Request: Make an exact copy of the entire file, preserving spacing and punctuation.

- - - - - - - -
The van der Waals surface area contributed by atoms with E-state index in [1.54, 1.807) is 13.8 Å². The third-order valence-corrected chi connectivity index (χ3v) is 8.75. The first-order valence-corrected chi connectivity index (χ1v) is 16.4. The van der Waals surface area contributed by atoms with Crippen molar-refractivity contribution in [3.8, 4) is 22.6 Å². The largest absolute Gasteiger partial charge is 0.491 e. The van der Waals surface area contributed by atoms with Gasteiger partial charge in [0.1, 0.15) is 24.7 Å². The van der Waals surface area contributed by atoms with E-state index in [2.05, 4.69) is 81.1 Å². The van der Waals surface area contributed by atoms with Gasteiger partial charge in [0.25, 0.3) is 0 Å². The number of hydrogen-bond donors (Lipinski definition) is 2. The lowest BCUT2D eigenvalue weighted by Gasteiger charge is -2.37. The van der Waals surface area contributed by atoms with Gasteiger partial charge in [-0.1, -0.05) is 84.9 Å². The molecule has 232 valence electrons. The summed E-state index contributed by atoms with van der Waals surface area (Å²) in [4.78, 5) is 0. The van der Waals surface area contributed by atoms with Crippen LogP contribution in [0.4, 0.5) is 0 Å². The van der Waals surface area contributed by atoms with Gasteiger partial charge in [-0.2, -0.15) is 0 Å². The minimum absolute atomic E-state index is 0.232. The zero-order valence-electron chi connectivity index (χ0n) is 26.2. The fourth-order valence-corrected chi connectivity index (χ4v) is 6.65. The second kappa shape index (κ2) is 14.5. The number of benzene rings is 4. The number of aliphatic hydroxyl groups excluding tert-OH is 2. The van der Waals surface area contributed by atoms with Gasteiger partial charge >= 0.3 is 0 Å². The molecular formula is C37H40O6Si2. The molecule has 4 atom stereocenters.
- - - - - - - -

The van der Waals surface area contributed by atoms with E-state index in [1.54, 1.807) is 13.8 Å². The third-order valence-corrected chi connectivity index (χ3v) is 8.75. The first-order valence-corrected chi connectivity index (χ1v) is 16.4. The van der Waals surface area contributed by atoms with Crippen molar-refractivity contribution in [3.8, 4) is 22.6 Å². The largest absolute Gasteiger partial charge is 0.491 e. The van der Waals surface area contributed by atoms with Gasteiger partial charge in [0.1, 0.15) is 24.7 Å². The van der Waals surface area contributed by atoms with E-state index in [2.05, 4.69) is 81.1 Å². The van der Waals surface area contributed by atoms with Gasteiger partial charge in [0.25, 0.3) is 0 Å². The number of hydrogen-bond donors (Lipinski definition) is 2. The lowest BCUT2D eigenvalue weighted by Gasteiger charge is -2.37. The van der Waals surface area contributed by atoms with Gasteiger partial charge in [-0.1, -0.05) is 84.9 Å². The molecule has 232 valence electrons. The summed E-state index contributed by atoms with van der Waals surface area (Å²) in [4.78, 5) is 0. The van der Waals surface area contributed by atoms with Crippen LogP contribution in [0.4, 0.5) is 0 Å². The van der Waals surface area contributed by atoms with Gasteiger partial charge in [-0.2, -0.15) is 0 Å². The minimum absolute atomic E-state index is 0.232. The zero-order valence-electron chi connectivity index (χ0n) is 26.2. The fourth-order valence-corrected chi connectivity index (χ4v) is 6.65. The second kappa shape index (κ2) is 14.5. The number of benzene rings is 4. The number of aliphatic hydroxyl groups excluding tert-OH is 2. The van der Waals surface area contributed by atoms with Gasteiger partial charge >= 0.3 is 0 Å². The molecular formula is C37H40O6Si2. The molecule has 4 atom stereocenters.